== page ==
MacDonald noted: “There’s some truth to that. I think there’s always the chance of displacement. … The reality is there’s some people that have left town and have remained in the drug trade, they remain connected to their gangs. There’s also been some people who have moved out of Abbotsford and actually got out of the drug trade. It’s not a huge number, but there are some people and some families who have taken the warnings and the situation seriously and have moved their loved ones out of the city, tried to get them a fresh start somewhere else.”

He added: “The reality of gangs and the realty of the drug trade is it’s not like they are just attached to one jurisdiction or one city; they are going to go where the money is. Like any other business model, they are going to chase money, they are going to chase opportunities wherever those opportunities are, whether it’s in Alberta or whether it’s in the Interior of B.C. … that’s where they are going to go.”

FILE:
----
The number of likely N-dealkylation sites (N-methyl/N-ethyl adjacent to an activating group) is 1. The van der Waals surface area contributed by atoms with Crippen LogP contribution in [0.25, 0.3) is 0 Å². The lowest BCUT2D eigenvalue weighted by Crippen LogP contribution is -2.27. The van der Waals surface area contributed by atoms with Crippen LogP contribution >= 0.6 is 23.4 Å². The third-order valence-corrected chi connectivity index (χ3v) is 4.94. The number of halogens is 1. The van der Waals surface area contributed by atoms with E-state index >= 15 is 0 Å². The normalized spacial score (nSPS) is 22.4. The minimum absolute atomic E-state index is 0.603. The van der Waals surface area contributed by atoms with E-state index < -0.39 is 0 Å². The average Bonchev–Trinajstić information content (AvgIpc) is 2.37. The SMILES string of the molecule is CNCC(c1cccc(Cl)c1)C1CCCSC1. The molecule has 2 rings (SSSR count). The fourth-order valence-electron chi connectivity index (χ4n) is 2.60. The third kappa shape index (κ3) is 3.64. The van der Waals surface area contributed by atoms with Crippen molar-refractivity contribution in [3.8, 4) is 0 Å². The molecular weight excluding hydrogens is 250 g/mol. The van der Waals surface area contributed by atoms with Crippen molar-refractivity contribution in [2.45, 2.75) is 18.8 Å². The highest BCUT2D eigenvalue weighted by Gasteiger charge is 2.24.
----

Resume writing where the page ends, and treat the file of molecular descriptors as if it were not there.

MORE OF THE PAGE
INVOLVING THE WHOLE FAMILY

 

“ARE the gangs still recruiting from schools?” I asked MacDonald.

“The recruitment is always ongoing and it’s disappointing. I mean how do you safeguard everyone from everything?” he responded.

He noted that this was like smoking. In spite of all the information out there about the health dangers of smoking, there are still people today that will go and buy a pack of cigarettes for the first time.

“So there are choices. … We just try to guide and encourage people to make good choices,” he added.